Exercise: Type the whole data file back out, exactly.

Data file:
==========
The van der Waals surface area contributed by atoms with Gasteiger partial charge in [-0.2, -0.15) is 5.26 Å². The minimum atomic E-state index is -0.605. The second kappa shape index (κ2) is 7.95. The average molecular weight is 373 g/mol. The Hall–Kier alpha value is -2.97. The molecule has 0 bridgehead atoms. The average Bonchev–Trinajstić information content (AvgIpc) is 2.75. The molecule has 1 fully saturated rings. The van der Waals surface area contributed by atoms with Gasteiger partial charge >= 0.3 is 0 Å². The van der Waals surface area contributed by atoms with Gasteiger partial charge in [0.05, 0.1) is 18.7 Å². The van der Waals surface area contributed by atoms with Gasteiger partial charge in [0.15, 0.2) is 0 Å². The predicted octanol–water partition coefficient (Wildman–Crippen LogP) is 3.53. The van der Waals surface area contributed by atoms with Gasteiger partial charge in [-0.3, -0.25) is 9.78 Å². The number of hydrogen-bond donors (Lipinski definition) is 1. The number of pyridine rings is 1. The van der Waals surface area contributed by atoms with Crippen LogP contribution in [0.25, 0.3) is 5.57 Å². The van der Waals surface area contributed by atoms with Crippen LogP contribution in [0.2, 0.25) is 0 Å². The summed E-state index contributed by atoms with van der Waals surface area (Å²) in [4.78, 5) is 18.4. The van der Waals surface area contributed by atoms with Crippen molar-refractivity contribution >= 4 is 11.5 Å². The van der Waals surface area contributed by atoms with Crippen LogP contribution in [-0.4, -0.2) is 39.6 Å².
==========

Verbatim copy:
The van der Waals surface area contributed by atoms with Gasteiger partial charge in [-0.2, -0.15) is 5.26 Å². The minimum atomic E-state index is -0.605. The second kappa shape index (κ2) is 7.95. The average molecular weight is 373 g/mol. The Hall–Kier alpha value is -2.97. The molecule has 0 bridgehead atoms. The average Bonchev–Trinajstić information content (AvgIpc) is 2.75. The molecule has 1 fully saturated rings. The van der Waals surface area contributed by atoms with Gasteiger partial charge >= 0.3 is 0 Å². The van der Waals surface area contributed by atoms with Gasteiger partial charge in [0.05, 0.1) is 18.7 Å². The van der Waals surface area contributed by atoms with Gasteiger partial charge in [0.15, 0.2) is 0 Å². The predicted octanol–water partition coefficient (Wildman–Crippen LogP) is 3.53. The van der Waals surface area contributed by atoms with Gasteiger partial charge in [-0.3, -0.25) is 9.78 Å². The number of hydrogen-bond donors (Lipinski definition) is 1. The number of pyridine rings is 1. The van der Waals surface area contributed by atoms with Crippen LogP contribution in [0.25, 0.3) is 5.57 Å². The van der Waals surface area contributed by atoms with Crippen LogP contribution in [0.2, 0.25) is 0 Å². The summed E-state index contributed by atoms with van der Waals surface area (Å²) in [4.78, 5) is 18.4. The van der Waals surface area contributed by atoms with Crippen molar-refractivity contribution >= 4 is 11.5 Å². The van der Waals surface area contributed by atoms with Crippen LogP contribution in [-0.4, -0.2) is 39.6 Å².